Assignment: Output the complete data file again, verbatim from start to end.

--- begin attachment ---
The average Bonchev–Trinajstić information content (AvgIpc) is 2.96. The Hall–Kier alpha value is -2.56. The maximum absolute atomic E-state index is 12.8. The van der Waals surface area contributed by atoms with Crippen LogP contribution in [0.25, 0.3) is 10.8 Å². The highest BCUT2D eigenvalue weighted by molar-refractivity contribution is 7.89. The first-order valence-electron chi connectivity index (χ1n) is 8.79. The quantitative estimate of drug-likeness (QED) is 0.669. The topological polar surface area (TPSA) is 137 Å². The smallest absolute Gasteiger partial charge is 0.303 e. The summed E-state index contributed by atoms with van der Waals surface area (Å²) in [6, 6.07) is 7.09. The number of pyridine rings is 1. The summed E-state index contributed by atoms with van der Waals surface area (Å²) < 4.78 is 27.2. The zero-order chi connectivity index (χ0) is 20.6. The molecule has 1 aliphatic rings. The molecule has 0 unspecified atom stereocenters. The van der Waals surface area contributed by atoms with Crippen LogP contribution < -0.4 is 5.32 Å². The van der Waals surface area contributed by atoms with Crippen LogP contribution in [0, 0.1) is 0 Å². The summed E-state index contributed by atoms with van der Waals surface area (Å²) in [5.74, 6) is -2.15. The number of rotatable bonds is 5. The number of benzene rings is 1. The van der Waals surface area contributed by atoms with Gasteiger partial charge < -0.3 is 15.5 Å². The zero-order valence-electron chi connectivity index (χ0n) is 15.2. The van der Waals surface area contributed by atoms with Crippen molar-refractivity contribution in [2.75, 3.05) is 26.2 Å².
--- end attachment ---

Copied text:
The average Bonchev–Trinajstić information content (AvgIpc) is 2.96. The Hall–Kier alpha value is -2.56. The maximum absolute atomic E-state index is 12.8. The van der Waals surface area contributed by atoms with Crippen LogP contribution in [0.25, 0.3) is 10.8 Å². The highest BCUT2D eigenvalue weighted by molar-refractivity contribution is 7.89. The first-order valence-electron chi connectivity index (χ1n) is 8.79. The quantitative estimate of drug-likeness (QED) is 0.669. The topological polar surface area (TPSA) is 137 Å². The smallest absolute Gasteiger partial charge is 0.303 e. The summed E-state index contributed by atoms with van der Waals surface area (Å²) in [6, 6.07) is 7.09. The number of pyridine rings is 1. The summed E-state index contributed by atoms with van der Waals surface area (Å²) < 4.78 is 27.2. The zero-order chi connectivity index (χ0) is 20.6. The molecule has 1 aliphatic rings. The molecule has 0 unspecified atom stereocenters. The van der Waals surface area contributed by atoms with Crippen LogP contribution < -0.4 is 5.32 Å². The van der Waals surface area contributed by atoms with Crippen LogP contribution in [0, 0.1) is 0 Å². The summed E-state index contributed by atoms with van der Waals surface area (Å²) in [5.74, 6) is -2.15. The number of rotatable bonds is 5. The number of benzene rings is 1. The van der Waals surface area contributed by atoms with Gasteiger partial charge < -0.3 is 15.5 Å². The zero-order valence-electron chi connectivity index (χ0n) is 15.2. The van der Waals surface area contributed by atoms with Crippen molar-refractivity contribution in [2.75, 3.05) is 26.2 Å².